The digital resurrection of ’90s rock ‘n’ roll TV show Burnin’ Down the House with John McGrath
When 90.9 the Bridge did a week of ’90s-themed programming at the beginning of June, one of the highlights was the slew of videos posted to the station’s YouTube channel, featuring vintage performances from the television show Burnin’ Down the House. Hosted by John McGrath from 1996 to 1998 on Channel 38, the half-hour Saturday night program saw area artists performing live in venues like the Hurricane and the Grand Emporium, with professionally-shot video and soundboard recordings.
When the program was on the air, it was a boon to a young me, stuck in Lansing and in high school, unable to see these bands I read about in this very paper, but could hear on shows like Radio Free Westport or The Living Room with Stan and Joel. After the opening strains of Soul Coughing’s “Screenwriter’s Blues” played over the opening titles, getting to see the Bubble Boys rip up a version of “Carsick” or TV Fifty crank through “Better” opened my eyes to what was going on just 45 minutes away.
When I spoke with John McGrath last week, the former host – who now works as a multimedia producer for Flatland – is still fairly blown away by the response the videos have gotten.
“There’s kind of a little cult fanbase of people that have VHS copies,” explains McGrath of the path to Burnin’ Down the House‘s new digital life. “But, about four years ago [Dale Messing]’s like, ‘I got these boxes of tapes in my garage. I’m just gonna throw them out. Do you want ’em?’ And I’m, like ‘What?! Don’t throw them away, man! You can’t throw them away – this is history, dude!’”
Messing, a longtime reporter with KSHB-TV, was the one who originally got the program started. Before Burnin’ Down the House, McGrath was the co-host of a music video show called Video Jamzz.
“Because grunge had gotten big and Nirvana had kind of taken off, I was Johnny Mack, the alternative music guy on channel 41,” McGrath says of his start. “I had done a big documentary on the Lawrence music scene and I’ve co-hosted Video Jamzz and talked about Season to Risk, so Dale sees that and he convinces the general manager–he says, ‘Hey, can John and I and a news photographer–can we take three cameras and go out at night and shoot this crazy show and put it on Channel 38?’ and she said yes.”
McGrath says that Messing is the godfather of Burnin’ Down the House, and that for the first two shows, he was just the host. After that, it turned into a labor of love for everyone involved.
“We loved doing it, but it was tough, dude,” admits McGrath. “Things are fun at the beginning and then, all the news photographers kind of drop off. By the second season, it’s just Dale and I begging somebody to go with us on a Wednesday night to the Hurricane to get the Glitterkicks opening up for whoever.”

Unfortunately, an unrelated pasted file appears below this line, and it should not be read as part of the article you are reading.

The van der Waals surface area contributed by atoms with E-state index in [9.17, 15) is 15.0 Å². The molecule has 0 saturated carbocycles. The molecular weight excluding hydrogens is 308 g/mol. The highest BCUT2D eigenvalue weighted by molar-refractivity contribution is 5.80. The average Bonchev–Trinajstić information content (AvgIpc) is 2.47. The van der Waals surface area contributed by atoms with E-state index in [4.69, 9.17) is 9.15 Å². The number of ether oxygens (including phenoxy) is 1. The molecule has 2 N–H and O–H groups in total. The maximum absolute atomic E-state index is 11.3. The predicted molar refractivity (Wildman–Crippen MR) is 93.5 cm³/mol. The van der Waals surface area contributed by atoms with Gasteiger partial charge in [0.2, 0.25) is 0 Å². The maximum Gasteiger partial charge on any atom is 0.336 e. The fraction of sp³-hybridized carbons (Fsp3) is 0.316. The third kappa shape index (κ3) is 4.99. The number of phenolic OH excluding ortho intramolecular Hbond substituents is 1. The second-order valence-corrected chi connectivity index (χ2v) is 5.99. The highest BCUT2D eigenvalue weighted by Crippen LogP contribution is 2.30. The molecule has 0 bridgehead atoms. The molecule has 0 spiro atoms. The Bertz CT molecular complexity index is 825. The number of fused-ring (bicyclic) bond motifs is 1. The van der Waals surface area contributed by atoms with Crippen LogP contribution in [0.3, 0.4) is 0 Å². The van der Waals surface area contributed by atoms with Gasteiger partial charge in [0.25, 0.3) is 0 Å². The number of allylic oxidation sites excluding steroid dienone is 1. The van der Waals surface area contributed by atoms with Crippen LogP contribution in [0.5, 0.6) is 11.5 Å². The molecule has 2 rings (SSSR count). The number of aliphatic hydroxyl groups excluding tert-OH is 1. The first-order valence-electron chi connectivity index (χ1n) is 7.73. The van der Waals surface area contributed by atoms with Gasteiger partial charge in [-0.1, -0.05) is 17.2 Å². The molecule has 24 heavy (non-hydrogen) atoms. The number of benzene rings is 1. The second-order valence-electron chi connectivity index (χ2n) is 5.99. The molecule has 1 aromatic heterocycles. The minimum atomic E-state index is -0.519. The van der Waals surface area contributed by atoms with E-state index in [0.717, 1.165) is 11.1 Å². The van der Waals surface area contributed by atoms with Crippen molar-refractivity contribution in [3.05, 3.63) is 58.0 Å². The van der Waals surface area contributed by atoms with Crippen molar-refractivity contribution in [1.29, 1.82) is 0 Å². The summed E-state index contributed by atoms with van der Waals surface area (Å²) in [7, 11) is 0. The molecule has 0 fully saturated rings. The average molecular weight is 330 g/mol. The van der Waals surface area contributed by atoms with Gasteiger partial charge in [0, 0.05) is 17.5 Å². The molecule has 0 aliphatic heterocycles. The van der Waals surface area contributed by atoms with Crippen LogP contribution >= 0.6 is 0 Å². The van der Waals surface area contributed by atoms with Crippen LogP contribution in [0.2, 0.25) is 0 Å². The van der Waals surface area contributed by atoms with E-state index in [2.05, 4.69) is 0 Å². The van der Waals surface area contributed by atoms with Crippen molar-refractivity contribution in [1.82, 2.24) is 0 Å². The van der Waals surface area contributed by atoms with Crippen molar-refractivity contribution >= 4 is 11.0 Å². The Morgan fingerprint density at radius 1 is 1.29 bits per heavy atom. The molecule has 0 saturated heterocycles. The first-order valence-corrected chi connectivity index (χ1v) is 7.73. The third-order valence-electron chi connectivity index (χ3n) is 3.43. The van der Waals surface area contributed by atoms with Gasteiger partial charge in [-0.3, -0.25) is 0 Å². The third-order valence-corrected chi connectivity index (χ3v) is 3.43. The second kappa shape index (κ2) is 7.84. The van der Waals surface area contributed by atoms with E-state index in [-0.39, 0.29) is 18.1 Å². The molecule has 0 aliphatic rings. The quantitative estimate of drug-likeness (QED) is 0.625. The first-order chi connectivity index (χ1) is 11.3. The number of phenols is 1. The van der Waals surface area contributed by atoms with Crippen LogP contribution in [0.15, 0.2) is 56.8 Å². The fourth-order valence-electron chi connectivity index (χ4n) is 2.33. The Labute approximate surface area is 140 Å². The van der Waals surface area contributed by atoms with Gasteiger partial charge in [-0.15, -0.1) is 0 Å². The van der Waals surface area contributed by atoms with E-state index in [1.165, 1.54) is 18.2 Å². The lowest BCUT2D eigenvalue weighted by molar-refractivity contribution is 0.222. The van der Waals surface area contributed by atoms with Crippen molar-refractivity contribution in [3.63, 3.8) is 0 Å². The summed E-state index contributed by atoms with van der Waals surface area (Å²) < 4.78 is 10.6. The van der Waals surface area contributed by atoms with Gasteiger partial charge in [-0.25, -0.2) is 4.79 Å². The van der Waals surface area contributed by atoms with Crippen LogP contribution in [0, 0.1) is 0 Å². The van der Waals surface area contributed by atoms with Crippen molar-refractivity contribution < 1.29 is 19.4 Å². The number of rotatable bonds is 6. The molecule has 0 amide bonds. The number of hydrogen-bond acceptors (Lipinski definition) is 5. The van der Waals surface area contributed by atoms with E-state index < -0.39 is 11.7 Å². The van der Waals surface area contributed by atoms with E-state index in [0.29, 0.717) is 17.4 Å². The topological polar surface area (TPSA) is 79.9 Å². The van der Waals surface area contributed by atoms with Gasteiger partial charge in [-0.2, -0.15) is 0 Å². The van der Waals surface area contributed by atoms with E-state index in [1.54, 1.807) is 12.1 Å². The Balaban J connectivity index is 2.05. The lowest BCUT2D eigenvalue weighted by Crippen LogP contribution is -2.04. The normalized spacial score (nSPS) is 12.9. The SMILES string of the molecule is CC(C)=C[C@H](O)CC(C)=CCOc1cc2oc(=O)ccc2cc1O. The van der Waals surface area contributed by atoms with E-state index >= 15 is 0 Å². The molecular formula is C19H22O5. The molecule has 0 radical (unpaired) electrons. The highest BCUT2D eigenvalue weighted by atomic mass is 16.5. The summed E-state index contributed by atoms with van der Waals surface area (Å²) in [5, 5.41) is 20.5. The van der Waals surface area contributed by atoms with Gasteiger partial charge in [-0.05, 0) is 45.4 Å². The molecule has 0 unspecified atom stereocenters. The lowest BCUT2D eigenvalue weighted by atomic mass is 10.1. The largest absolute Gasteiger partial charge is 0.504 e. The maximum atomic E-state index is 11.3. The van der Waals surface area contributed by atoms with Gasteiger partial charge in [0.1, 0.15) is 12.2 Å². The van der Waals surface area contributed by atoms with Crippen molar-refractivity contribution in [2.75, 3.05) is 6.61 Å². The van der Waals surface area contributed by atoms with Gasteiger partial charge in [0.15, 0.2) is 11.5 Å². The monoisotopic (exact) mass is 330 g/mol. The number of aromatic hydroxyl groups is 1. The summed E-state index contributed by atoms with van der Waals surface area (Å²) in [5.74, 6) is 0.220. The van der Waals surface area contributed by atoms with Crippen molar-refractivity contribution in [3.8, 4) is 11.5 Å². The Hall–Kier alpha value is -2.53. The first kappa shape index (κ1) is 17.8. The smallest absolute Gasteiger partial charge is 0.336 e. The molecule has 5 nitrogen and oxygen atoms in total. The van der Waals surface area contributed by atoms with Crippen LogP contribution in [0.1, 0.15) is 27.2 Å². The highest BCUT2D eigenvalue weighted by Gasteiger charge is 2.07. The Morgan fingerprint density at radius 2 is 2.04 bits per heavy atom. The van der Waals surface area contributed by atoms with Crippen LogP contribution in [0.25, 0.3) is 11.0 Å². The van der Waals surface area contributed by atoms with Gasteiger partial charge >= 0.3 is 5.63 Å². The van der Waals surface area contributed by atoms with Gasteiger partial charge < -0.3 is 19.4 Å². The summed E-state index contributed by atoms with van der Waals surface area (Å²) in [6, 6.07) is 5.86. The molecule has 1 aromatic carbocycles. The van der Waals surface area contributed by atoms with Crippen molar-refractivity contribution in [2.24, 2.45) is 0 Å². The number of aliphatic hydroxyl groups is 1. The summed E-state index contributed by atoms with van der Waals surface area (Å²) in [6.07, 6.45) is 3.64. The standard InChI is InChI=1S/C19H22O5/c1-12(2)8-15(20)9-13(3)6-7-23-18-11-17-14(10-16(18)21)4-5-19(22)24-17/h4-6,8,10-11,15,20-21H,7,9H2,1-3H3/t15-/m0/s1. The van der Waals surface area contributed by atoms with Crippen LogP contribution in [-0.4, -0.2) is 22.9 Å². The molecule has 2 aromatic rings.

As McGrath continues, it wasn’t easy. While there were big deal events–Outhouse opening for KISS at the Topeka Expo Center or covering the Pitch’s second Klammies local music awards in 1998—a lot of the shows were Tuesday night performances at two o’clock in the morning, and the host and producer were at the mercy of whomever happened to be running the soundboard for whatever particular show they were shooting, resulting in wildly uneven audio at times.
“Who was running the board that night determined 50% of our show,” McGrath explains. “We would pull up to the Grand Emporium, and Buzz Collins would be running sound, and we’d be like, ‘Oh, thank god,’ because he’s going to give you a good feed and a good mix of the bands. But sometimes, you would go in and get some rookie on the board for Shiner at the Hurricane. Shiner’s awesome, but this guy doesn’t know a board from a hole in the wall, so I have this great Shiner show, but the mix kinda sucks.”
By the time 1998 rolled around, the show had been featured in the Kansas City Star, with a front-page article in the Arts section, where McGrath waxed poetic regarding how the show would go on forever.
“Then, it’s like a movie: ‘Three weeks later, they quit,’” he says with a rueful laugh. “It was attrition, man. We just couldn’t do it anymore.”
After about working at Channel 41, McGrath did film work in New York for a year, then came back to Kansas City, where he worked at KCTV-5 as a special projects guy. From there, he went out to LA and worked in film from 2005-08, doing assistant directing.
“But I’m a filmmaker, so then I came back and got a little bit back in the filmmaking,” McGrath says of his return to KC. “Did some local work here and then got this incredible job at Kansas City PBS where I’m a producer.”
In addition to producing, McGrath is back as a host, this time for the local film program, Arthouse. Looking back on his time with Burnin’ Down the House, the host says that revisiting these programs over 20 years later has been a trip, because McGrath barely saw the shows when they aired, himself.
“Everybody was smoking back then,” he says with some disbelief. “I’m on TV, smoking! You have a cigarette in your hand, and you don’t wear just a long sleeve shirt, you wear a long sleeve shirt with the Foo Fighters shirt over it and the 311 hat. It was just crazy to look back on how we dressed.”
While there have been a few clips on the Bridge’s page, as well as McGrath’s own Facebook page, the host is in the process of putting together a Burnin’ Down the House YouTube channel of its own, which will feature everything from the box he pulled out of Dale Messing’s garage five years ago.
“I can’t wait to get them out there for people to see,” McGrath says as we finish up our call. “Wait ’til you see Shiner and Giants Chair. That last one blew me away.”